Really? Pompeo, a member of the Republican Party which purports to stand for states’ rights and is allegedly anti-big government, wants to create…
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According to the University of Washington, your laundry detergent releases banned cancer-causing chemicals that may be affecting the health of you and your family.
On July 23rd, 2008, the University of Washington did a study on leading detergents. What they found is that 99% of laundry detergents released cancer-causing chemicals that are legally hazardous and toxic by the EPA (Environmental Protection Agency).
Most of them were NOT on the label. These chemicals are so toxic…
- It is a major ingredient in pesticides. It’s used to kill insects.
- It is extremely harmful to your body because it imitates the hormone ‘estrogen’
- When these artificial hormone like chemicals get into your blood stream through your skin, they may start to cause serious damage to your body.
- The Journal of Pesticide Reform shows strong evidence that these chemicals cause severe damage to heart and muscle function .
PLEASE STOP: Do not do another load of laundry until you watch our video below. If…
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Join us, good gentles, for a merry reimagining of Star Wars: Episode 1 as only Shakespeare could have written it. The entire saga starts here, with a thrilling tale featuring a disguised queen, a young hero, and two fearless knights facing a hidden, vengeful enemy.
’Tis a true Shakespearean drama, filled with sword fights, soliloquies, and doomed romance . . . all in glorious iambic pentameter and coupled with twenty gorgeous Elizabethan illustrations. Hold on to your midi-chlorians: The play’s the thing, wherein you’ll catch the rise of Anakin!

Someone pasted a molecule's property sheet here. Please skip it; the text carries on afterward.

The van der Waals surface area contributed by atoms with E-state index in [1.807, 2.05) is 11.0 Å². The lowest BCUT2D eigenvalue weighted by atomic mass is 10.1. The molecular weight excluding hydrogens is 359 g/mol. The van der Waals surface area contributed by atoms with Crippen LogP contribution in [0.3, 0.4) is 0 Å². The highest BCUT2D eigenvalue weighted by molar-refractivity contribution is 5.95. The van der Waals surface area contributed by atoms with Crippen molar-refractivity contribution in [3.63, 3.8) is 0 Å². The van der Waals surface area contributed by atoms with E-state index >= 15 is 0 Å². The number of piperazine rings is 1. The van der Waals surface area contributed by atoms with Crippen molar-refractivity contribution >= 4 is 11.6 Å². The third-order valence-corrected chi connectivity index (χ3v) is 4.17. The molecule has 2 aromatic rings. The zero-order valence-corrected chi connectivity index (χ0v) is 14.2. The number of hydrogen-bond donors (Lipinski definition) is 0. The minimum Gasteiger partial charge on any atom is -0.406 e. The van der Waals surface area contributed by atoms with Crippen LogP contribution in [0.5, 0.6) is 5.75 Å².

Having narrowly escaped the electrifying machinations of Thomas Edison, Books and Braun are looking forward to a relaxing and possibly romantic voyage home. But when Braun’s emergency signal goes off, all thoughts of recreation vanish. Braun’s street-wise team of child informants, the Ministry Seven, is in grave peril, and Books and Braun must return to England immediately.
But when the intrepid agents finally arrive in London, the situation is even more dire than they imagined. The Ministry has been disavowed, and the Department of Imperial Inconveniences has been called in to decommission its agents in a most deadly fashion. The plan reeks of the Maestro’s dastardly scheming. Only, this time, he has a dangerous new ally—a duplicitous doctor whose pernicious poisons have infected the highest levels of society, reaching even the Queen herself…
Originally posted on For Whom the Gear Turns:
It’s time to return again to our regularly scheduled Jules Verne programming. It doesn’t look like I will make my original writing goal for this weekend, but I will hopefully get to 10,000 words by the end of the month, so I will keep posting things after my tribute to Verne is over.
Voyage au centre de la Terre is the third Verne novel I have read, and so far it is my favorite. There are multiple translations and the names of the main characters are different depending on which one you read. I read the version where the narrator is called “Harry Lawson” rather than Axel Lidenbrock. According to Project Gutenberg, this 1871 translation is the one that is most widely circulated, but it is also not as true to the original text as the 1877 version. Apparently what I read was somewhat abridged, but was still about 470…